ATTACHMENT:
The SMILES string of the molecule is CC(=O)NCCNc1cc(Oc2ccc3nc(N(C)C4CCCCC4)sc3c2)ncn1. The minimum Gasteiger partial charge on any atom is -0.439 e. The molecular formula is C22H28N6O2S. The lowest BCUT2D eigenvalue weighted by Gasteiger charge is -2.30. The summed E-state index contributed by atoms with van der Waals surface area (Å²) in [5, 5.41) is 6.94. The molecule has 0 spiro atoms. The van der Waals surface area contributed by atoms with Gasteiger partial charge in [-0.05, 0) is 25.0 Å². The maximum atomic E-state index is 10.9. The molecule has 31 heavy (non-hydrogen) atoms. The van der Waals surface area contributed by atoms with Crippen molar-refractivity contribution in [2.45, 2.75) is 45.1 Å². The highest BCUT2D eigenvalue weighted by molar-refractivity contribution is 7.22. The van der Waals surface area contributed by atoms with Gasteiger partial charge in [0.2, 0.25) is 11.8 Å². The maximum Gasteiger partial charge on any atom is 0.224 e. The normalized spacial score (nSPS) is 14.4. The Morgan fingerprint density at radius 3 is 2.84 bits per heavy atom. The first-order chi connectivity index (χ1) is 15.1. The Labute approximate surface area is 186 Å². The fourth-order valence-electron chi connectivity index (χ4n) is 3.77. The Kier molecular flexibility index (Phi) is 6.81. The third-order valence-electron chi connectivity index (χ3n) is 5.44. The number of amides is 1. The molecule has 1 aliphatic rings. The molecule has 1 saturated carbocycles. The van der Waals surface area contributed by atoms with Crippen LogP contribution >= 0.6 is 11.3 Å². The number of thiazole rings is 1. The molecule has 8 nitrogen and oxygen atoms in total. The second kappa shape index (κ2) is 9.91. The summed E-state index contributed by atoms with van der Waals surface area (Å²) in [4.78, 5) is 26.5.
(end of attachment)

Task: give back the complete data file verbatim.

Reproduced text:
The SMILES string of the molecule is CC(=O)NCCNc1cc(Oc2ccc3nc(N(C)C4CCCCC4)sc3c2)ncn1. The minimum Gasteiger partial charge on any atom is -0.439 e. The molecular formula is C22H28N6O2S. The lowest BCUT2D eigenvalue weighted by Gasteiger charge is -2.30. The summed E-state index contributed by atoms with van der Waals surface area (Å²) in [5, 5.41) is 6.94. The molecule has 0 spiro atoms. The van der Waals surface area contributed by atoms with Gasteiger partial charge in [-0.05, 0) is 25.0 Å². The maximum atomic E-state index is 10.9. The molecule has 31 heavy (non-hydrogen) atoms. The van der Waals surface area contributed by atoms with Crippen molar-refractivity contribution in [2.45, 2.75) is 45.1 Å². The highest BCUT2D eigenvalue weighted by molar-refractivity contribution is 7.22. The van der Waals surface area contributed by atoms with Gasteiger partial charge in [0.2, 0.25) is 11.8 Å². The maximum Gasteiger partial charge on any atom is 0.224 e. The normalized spacial score (nSPS) is 14.4. The Morgan fingerprint density at radius 3 is 2.84 bits per heavy atom. The first-order chi connectivity index (χ1) is 15.1. The Labute approximate surface area is 186 Å². The fourth-order valence-electron chi connectivity index (χ4n) is 3.77. The Kier molecular flexibility index (Phi) is 6.81. The third-order valence-electron chi connectivity index (χ3n) is 5.44. The number of amides is 1. The molecule has 1 aliphatic rings. The molecule has 1 saturated carbocycles. The van der Waals surface area contributed by atoms with Crippen LogP contribution >= 0.6 is 11.3 Å². The number of thiazole rings is 1. The molecule has 8 nitrogen and oxygen atoms in total. The second kappa shape index (κ2) is 9.91. The summed E-state index contributed by atoms with van der Waals surface area (Å²) in [4.78, 5) is 26.5.